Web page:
Louis, half-dazed, realized that he was no match for the croc barehanded. A weapon! Where? He staggered out of the pool and made it to his car. A chill hit him as he realized that he had not brought his knife nor had Tom thought to strap on the .357 Magnum. Forgetting that any cookout is stiff with butcher knives, he weaved back to the bank and jumped in empty-handed!

Somehow, the croc had surfaced beneath an overhanging tree at the pool’s edge and Tom had grabbed the branches in a death grip. To everybody’s increasing horror, the croc was now holding him clamped across the stomach, the terrible wound pumping blood in a swirling cloud that billowed downstream. As Tom hung between the jaws and the branches, Hans strained with all his might to keep the huge, tooth-studded head up. Tom, almost dead from shock and loss of blood muttered that he would see Hans “on the other side.” Hans snapped at him to quit that kind of talk, but Tom could not have had much hope. Nearly 15 minutes had gone by since he was attacked. 

Back at the scene, Louis scrambled up the bank, grabbed a stout branch and dangled his legs in front of Tom, yelling for him to grab on. With the help of Dickie Kaiser, who was now thoroughly involved, Louis had Kaiser hold him under the arms as they tried to literally rip Tom free from the jaws of the croc, which may have been partially blinded by now. With each tug, the terrible teeth tore deeper into Tom’s midriff.

Something seemed to give and the men on the bank thought they might be winning. But, it was Hans, back underneath the croc, killing himself trying to lift it. Of course, it was not possible and the croc began to gain, the branches being torn through Louis’ bleeding hands as he and Dickie were inexorably drawn down the bank. 

Dickie Kaiser’s wife, Corrie, ran up with a small one-handed gardening shovel and put it into Louis’ hand. He slipped into the river next to the croc’s head and tried a slash at the eyes. But, Hans thought he was passing it to him and stuck out his hand. The tool flipped off his knuckles and sand to the bottom of the pool. 

The battle for Tom Yssel’s life continued. The croc would not let him go nor would Tom’s friends give him up. They tried everything, including suffocation by sticking fingers into the creature’s nostrils, but it was hopeless. Even worse, the croc, with frightening speed would sometimes release Tom and slash at one of them, only to again grab Tom before he could be pulled free. Each new bite opened huge wounds and tatters of intestines fluttered in the pink current. Tom Yssel was dying in a hurry.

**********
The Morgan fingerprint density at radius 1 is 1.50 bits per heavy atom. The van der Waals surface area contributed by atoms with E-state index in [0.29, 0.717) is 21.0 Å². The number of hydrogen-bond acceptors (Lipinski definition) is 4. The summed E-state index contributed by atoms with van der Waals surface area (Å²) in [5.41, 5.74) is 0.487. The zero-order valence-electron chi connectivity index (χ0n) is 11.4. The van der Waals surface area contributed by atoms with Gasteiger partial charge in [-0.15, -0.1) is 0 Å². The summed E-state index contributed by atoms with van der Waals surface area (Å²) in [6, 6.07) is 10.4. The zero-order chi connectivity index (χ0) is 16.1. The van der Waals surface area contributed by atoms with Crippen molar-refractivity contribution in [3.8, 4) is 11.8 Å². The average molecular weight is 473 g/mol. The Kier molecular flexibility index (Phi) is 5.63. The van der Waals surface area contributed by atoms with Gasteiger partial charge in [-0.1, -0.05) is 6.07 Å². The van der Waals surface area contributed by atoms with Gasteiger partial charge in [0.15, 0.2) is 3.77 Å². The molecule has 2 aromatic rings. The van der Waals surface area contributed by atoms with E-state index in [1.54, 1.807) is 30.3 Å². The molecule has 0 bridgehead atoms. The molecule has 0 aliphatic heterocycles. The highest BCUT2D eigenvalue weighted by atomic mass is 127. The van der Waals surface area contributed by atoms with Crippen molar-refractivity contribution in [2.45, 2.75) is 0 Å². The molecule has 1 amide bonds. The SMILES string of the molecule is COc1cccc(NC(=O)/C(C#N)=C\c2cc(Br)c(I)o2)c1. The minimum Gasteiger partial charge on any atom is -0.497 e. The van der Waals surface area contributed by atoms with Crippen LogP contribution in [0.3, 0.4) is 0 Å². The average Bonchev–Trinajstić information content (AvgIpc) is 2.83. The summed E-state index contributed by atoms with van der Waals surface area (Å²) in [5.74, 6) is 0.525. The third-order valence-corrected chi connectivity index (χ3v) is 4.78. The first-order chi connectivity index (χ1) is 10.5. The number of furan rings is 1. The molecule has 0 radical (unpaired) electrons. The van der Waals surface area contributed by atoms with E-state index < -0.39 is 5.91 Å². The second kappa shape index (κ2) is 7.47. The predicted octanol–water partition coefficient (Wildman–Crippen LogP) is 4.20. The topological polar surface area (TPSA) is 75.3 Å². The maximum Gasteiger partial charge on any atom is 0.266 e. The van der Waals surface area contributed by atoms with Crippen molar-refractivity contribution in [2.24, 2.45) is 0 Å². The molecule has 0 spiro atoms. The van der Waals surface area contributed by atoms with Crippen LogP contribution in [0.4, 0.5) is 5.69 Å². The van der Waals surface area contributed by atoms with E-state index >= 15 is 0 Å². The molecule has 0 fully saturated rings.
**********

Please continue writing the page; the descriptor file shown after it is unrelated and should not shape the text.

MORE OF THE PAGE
Knowing that Tom was almost gone, the others decided on one more attack on the croc’s eyes. As Tom tensed for the awful shaking of the croc’s head, there was a lighting surge of power and teeth as the croc released Yssel and lunged at Hans! By reflex, he crossed his arms before his chest, but the croc snapped down on his wrist, crushing it like dry spaghetti. As Hans turned away, he was then caught by the upper arm, tearing off much of his bicep. The front teeth held him as surely as they had Tom.

Next to Hans, Tom was chest-deep in the bloody water, balanced on one leg and trying to keep his insides from becoming his outsides. Hyped on adrenalin, he desperately wanted to help Hans, but thought better of it when he noticed with no small interest that one of his feet was facing backwards! Realizing that the stream of blood downstream would likely bring reinforcements for the croc, he started for the bank.

Hans had, probably more by good luck than design, managed to get a firm thumb grip on the croc’s eye socket. This enabled him to turn with the spinning animal as it tried to tear his arm off. As he struggled, Corrie Kaiser arrived again, this time with more substantial armaments in the form of a butcher knife. Louis Olivier got hold of it and waded over to Hans and the croc. Carefully, he felt for the eye not containing Hans’ thumb and with all his strength shoved the steel up to the hilt. The croc quivered, released Hans and sculled off to deep water.

Chest deep in bloody water, the three men realized that a mass attack could happen any second. Hans, despite his own terrible bites, almost literally threw Tom up the bank into the hands of Louis and the rest of the party. He then took what he called “the longest walk of my life” – about 20 yards through the gore-stained water to where he could climb to safety.

Louis, at this point, was overcome with anger. Incredibly, he waded back into the river with the butcher knife, the blade bent into a U from impact with the croc’s skull, and stood screaming for the croc to dare come and get him. Happily, there were no takers. After a few moments, he almost collapsed and waded back to shore to help load up Tom Yssel for his trip to the stitchery.

Tom’s right thigh bone was completely bitten in half and he drifted between life and death for many weeks at Nelspruit Hospital, where he had been flown by helicopter. He was so weak, in fact, that the doctors dared not take off his leg. Most of his wounds became terribly infected from the croc’s teeth, but thanks to then-new miracle drugs, when I spoke with him at Pretoriuskop, his park headquarters last July, he was in fine fettle despite an obvious limp.

The croc fared not so well and was executed the next day by a ranger. He was five meters long, which makes about 16½ feet. This is a lot of crocodile, especially if it is biting you.

Both Louis Olivier and Hans Kolver were later awarded the Volraad Woltemade decoration, the highest civilian award for valor in South Africa, equivalent to Britain’s George Medal.

I can think of only one comment to reference this heroic and grisly tale, and it was made by PH Gordon Cundill after we were charged by a bull hippo: “Africa’s a great place,” said he, sliding the safety back on his .375 H & H, “but don’t make any mistakes…”

Story written by Peter Capstick. Find more like it on Sporting Classics Daily. To read more stories from writers’ adventures in Africa, check out Africa: 41 Dark Adventures from the Dark Continent.